The nail-biting race between Republican Brian Kemp and Democrat Stacey Abrams was too close to call as of Wednesday at 5 p.m., according to the Associated Press.

Kemp declared victory on Wednesday afternoon and said he is looking forward to the transition. His campaign Press Secretary Cody Hall said it would be “mathematically impossible” for Abrams to win or for the remaining ballots to force a run-off election in a statement released on Wednesday afternoon.

Though trailing by 1.6 percent with 100 percent of precincts reporting, Abrams refused to concede the race. Abrams campaign manager Lauren Groh-Wargo said provisional and absentee ballots still remained to be counted.

The Abrams campaign announced that it is launching a provisional ballot program to ensure that each ballot was counted and left open the possibility for litigation against Kemp.

“I promise you tonight, we’re going to make sure every single vote is counted. Every single vote,” Abrams said early Wednesday, alluding to voter suppression efforts. She added that she expects the race to turn into a run-off.

Kemp won 50.3 percent, or 1,972,985 votes; Abrams received 48.7 percent, or 1,909,815 votes; and Libertarian Party candidate Ted Metz had 0.9 percent, or 37,081 votes at  5:45 p.m. on Wednesday, according to the New York Times.

If no candidate obtains more than 50 percent of the vote, the race goes to a run-off between the top-two vote getters. The run-off would be held on Dec. 4.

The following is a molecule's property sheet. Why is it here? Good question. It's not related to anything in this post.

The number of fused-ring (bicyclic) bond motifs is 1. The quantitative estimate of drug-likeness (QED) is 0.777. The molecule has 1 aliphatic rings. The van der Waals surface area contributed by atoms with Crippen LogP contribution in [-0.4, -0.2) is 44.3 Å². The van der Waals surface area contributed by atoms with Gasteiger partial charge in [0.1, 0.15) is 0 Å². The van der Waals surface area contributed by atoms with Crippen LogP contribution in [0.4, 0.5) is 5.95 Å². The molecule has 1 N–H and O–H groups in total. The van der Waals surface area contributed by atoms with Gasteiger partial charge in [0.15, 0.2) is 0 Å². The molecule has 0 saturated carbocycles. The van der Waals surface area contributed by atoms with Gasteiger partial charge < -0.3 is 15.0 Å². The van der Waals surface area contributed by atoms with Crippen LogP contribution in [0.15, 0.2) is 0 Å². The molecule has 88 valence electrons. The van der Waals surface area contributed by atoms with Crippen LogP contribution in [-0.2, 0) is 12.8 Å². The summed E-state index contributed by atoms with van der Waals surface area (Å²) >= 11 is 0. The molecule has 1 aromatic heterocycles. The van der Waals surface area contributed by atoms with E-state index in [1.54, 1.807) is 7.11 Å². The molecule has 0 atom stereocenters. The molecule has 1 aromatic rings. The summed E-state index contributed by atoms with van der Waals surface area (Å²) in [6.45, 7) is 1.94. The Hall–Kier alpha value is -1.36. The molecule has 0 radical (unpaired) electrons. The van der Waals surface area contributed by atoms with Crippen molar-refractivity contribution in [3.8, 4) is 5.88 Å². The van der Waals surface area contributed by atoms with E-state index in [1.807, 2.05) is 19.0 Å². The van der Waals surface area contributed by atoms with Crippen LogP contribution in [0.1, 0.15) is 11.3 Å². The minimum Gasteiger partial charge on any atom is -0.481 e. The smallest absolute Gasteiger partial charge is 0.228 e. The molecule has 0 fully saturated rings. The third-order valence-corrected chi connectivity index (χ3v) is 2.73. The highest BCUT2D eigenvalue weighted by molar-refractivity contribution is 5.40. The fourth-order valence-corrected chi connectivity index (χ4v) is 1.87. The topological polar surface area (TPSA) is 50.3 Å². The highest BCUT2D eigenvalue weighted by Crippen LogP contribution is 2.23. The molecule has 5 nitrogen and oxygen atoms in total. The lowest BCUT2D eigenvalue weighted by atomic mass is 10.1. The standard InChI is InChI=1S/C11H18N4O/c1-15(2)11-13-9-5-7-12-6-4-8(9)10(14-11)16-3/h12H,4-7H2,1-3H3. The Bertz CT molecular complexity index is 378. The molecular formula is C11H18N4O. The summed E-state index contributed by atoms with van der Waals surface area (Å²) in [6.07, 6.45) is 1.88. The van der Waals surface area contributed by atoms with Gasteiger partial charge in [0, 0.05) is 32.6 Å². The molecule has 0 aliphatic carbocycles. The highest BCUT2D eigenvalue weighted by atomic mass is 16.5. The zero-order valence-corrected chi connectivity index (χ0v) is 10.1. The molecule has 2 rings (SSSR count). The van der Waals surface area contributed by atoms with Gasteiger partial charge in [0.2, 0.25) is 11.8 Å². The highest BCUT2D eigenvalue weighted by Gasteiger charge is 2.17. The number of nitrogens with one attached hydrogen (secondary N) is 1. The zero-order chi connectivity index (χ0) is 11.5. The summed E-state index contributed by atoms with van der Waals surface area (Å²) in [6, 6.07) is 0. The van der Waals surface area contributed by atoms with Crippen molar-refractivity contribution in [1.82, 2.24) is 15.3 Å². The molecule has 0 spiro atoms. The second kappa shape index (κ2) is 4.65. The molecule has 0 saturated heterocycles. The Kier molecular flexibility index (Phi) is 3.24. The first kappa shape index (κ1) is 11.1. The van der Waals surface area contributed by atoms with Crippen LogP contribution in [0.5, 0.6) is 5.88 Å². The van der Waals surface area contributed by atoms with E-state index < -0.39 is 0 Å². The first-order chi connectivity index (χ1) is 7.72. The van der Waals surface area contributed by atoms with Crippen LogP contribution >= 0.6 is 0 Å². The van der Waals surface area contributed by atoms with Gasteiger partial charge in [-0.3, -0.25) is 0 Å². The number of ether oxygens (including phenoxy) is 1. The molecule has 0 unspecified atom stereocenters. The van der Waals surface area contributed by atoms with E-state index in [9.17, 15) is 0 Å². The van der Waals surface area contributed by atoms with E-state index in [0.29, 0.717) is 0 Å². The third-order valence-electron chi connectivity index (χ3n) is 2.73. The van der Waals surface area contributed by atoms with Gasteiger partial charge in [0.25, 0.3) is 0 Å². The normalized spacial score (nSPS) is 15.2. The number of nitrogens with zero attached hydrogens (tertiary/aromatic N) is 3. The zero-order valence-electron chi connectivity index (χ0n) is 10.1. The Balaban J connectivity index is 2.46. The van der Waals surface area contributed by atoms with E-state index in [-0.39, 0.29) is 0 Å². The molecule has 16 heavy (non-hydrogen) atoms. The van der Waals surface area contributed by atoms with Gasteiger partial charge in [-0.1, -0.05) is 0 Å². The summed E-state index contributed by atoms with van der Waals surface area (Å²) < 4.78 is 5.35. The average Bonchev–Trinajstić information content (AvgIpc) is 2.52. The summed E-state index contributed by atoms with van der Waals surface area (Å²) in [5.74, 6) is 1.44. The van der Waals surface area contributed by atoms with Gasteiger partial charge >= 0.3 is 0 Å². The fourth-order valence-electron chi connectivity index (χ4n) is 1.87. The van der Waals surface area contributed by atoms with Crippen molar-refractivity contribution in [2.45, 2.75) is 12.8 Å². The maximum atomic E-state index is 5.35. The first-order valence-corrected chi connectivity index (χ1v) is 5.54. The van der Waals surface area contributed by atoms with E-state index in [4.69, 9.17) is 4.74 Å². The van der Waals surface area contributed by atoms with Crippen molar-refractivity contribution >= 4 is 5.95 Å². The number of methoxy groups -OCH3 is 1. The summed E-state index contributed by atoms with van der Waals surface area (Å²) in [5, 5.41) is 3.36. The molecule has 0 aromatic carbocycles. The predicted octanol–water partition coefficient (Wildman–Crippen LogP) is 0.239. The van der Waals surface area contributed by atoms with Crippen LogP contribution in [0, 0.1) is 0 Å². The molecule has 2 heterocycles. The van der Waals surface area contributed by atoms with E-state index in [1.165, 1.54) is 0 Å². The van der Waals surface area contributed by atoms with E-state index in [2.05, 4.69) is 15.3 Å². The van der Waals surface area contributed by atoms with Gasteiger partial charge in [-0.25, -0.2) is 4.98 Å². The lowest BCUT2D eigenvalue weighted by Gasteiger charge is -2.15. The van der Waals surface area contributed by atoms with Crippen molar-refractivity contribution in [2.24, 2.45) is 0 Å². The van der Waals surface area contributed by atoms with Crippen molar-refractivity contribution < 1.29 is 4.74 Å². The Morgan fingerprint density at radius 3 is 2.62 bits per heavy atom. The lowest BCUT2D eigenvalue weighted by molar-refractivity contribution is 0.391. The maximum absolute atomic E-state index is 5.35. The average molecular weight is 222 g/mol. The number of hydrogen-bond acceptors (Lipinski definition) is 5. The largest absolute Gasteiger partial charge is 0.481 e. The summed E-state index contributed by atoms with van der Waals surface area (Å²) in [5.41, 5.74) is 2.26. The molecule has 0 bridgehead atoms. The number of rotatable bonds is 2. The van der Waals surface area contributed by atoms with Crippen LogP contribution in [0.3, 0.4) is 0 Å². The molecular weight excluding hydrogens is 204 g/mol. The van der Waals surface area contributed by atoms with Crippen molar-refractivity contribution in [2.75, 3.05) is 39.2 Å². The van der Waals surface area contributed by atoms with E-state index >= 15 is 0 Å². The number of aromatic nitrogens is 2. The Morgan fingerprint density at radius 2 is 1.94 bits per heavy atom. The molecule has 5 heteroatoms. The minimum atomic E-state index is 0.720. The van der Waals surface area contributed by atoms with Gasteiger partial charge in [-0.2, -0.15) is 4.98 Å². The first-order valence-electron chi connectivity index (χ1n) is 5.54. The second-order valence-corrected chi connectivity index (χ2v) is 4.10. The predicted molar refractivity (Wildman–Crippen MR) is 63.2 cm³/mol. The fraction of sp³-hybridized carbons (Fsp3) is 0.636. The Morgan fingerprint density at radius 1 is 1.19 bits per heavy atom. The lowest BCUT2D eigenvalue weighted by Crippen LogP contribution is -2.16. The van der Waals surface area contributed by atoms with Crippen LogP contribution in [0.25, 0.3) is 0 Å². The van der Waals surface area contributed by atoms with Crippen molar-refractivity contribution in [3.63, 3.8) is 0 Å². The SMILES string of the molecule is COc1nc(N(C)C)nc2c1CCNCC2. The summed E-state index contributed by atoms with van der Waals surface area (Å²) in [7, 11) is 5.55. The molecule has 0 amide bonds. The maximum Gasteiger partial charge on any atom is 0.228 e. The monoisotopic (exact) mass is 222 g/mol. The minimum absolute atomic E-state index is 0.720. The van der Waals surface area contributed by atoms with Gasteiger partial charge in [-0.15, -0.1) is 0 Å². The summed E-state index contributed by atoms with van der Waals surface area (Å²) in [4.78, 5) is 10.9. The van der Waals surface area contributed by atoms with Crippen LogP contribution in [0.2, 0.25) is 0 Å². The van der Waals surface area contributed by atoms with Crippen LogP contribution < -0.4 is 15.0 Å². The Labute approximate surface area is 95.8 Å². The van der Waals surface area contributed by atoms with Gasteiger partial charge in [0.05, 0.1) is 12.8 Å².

The tight race comes amid the Associated Press (AP)’s report in October that the secretary of state office, headed by Kemp, was using an “exact match” verification process for voter applications, leaving more than 50,000 voter registration applications on hold. A disproportionate amount of those applications were from African Americans, AP reported. Georgia purged 1.5 million voters between the 2012 and 2016 elections, according to the Brennan Center for Justice.

Kemp said he would resign as Georgia secretary of state on Thursday morning to prepare for his transition to governor. In previous months, he faced repeated calls to resign from overseeing the election, including from former U.S. President and Emory University Distinguished Professor Jimmy Carter

On Nov. 4, Kemp launched a last-minute investigation into the Democratic Party of Georgia after his office received reports that the state’s voter registration website was vulnerable, according to the Atlanta Journal-Constitution (AJC). Kemp’s office did not provide any evidence that linked the Democratic Party to the hacking attempt.

Kemp has aligned himself with Trump and adopted similar policy positions to the president, including support for gun rights and tough anti-illegal immigration measures and opposition to Medicaid expansion.

His “four-point plan” campaign platform included plans to cut regulations for small businesses, cap state spending and audit tax breaks, promote economic development in rural Georgia and stop the proliferation of sanctuary cities, according to his campaign website. Abrams’ campaign platform called for the expansion of Medicaid, gun control laws, affordable housing and public education, according to her campaign website.

Abrams, who previously served as minority leader of the Georgia House of Representatives, enjoyed support from prominent public figures, including Oprah Winfrey, actor Will Ferrell and former U.S. President Barack Obama. Other stars such as rapper Common and actor Michael B. Jordan also canvassed for Abrams, going door to door to encourage turnout, according to The Washington Post.